Patrick Kivlehan

MLB draft rounds 4-5: Mariners add a hard-hitter in Kivlehan

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Notes from rounds four and five:

– Third baseman Patrick Kivlehan got picked 131st by the Mariners despite spending just one year on the diamond at Rutgers after four years as a reserve defensive back and special teams player on the football team. He was far and away the Scarlet Knights’ best hitter, coming in at .392/.480/.693 with 14 homers in 189 at-bats.

– The one remaining player from Baseball America’s pre-draft top 40, high school right-hander Ty Buttrey, went to the Red Sox at pick No. 151. Buttrey skyrocketed up draft boards when he was flashing a mid-90s fastball early on this season, but his velocity dipped some as the year went on and his stock went with it. He’s still a very intriguing prospect, and the Red Sox might be able to spare the money to sign him away from Arkansas after focusing primarily on college players with their early picks.

– The Royals took Stanford shortstop Kenny Diekroeger with the 133rd pick. He was the Rays’ second-rounder in 2009, but he passed on their offer then. He’s due for less money now. Diekroeger’s stock peaked after a strong freshman season in which he hit .356/.391/.491. In two seasons since, he’s come it at .293/.356/.364 and .269/.335/.370. Also, he’s likely to move to second base in the pros.

– Coastal Carolina right-hander Josh Conway was taken 134th overall by the Cubs even though he just underwent Tommy John surgery that figures to sideline him into the 2013 season. He was viewed as a likely second-rounder before getting hurt.

– The Angels picked an offensive-minded second baseman in Ole Miss product Alex Yarbrough 147th overall. He hit .380/.437/.508 with a 24/22 K/BB ratio in 250 at-bats this season. His future could be at third base if the Angels think he has the arm. Otherwise, he could end up in left field.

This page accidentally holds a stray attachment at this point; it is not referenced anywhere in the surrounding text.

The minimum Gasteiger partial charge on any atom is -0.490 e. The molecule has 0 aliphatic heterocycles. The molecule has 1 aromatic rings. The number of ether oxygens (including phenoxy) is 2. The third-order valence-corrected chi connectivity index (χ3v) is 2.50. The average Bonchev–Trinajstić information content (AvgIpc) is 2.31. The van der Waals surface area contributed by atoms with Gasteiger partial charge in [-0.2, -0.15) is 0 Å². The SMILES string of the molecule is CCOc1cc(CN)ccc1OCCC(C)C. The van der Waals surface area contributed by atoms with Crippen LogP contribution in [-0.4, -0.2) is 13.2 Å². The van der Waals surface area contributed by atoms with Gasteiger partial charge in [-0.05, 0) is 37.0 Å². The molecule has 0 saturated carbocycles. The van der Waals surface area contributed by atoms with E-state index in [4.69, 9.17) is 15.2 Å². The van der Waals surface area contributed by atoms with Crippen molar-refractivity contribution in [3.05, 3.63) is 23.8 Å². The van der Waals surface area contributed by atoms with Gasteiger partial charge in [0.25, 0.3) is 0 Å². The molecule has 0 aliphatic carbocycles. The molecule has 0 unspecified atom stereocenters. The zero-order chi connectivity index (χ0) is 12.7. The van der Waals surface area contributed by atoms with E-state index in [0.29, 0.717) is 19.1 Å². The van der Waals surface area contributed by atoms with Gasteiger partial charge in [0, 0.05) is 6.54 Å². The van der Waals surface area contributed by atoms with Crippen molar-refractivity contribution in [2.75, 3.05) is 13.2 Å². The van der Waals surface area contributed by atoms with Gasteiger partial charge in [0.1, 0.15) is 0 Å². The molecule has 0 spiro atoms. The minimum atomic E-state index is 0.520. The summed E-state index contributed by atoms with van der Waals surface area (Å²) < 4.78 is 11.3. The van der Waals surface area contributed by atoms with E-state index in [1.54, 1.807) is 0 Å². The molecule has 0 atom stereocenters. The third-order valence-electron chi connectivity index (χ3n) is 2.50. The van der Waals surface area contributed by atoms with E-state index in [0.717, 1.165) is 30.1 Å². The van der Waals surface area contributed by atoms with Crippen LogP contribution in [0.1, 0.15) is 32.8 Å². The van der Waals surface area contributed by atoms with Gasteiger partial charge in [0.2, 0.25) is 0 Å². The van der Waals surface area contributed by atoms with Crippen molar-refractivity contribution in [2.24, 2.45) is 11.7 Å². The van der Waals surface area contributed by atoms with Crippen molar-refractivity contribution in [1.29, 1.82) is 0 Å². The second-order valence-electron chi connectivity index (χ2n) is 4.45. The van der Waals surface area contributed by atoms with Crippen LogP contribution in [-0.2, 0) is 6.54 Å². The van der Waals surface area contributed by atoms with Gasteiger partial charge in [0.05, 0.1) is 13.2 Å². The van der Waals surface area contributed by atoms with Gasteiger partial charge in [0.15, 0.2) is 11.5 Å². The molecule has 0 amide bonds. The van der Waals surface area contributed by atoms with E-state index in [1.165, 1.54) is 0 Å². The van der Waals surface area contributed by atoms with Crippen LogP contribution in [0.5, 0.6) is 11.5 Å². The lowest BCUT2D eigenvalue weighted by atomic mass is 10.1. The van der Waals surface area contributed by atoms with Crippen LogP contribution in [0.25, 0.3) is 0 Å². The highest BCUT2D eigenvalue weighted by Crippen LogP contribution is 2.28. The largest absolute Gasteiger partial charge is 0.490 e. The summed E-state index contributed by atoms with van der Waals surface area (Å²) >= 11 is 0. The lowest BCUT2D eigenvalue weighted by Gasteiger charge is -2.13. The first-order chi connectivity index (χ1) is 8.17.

– I haven’t really mentioned the Mets yet, but they are having a nice draft. Their top two picks, shortstop Gavin Cecchini at No. 12 and catcher Kevin Plawecki at No. 35, are both very well-regarded. Reliever Matt Koch was a great get in round three, and fellow righty Brandon Welch looks like another smart pick in round five. A juco product with a strong fastball-slider combination, he’d also make for a pretty intriguing reliever if the Mets opt to go in that direction.

– The name is a lie: Nationals fifth-round pick Spencer Kieboom is a catcher who slugged .343 in three seasons at Clemson.

– The name is a lie — part two: Brewers fifth-rounder Damien Magnifico had a 4.01 ERA and a 27/20 K/BB ratio in 42 2/3 innings for the University of Oklahoma this year.

Cardinals walk off on controversial double by Yadier Molina

SAN FRANCISCO, CA - SEPTEMBER 15:  Yadier Molina #4 of the St. Louis Cardinals reacts after he was called out on strike against the San Francisco Giants in the top of the six inning at AT&T Park on September 15, 2016 in San Francisco, California.  (Photo by Thearon W. Henderson/Getty Images)
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Update (11:09 PM EDT):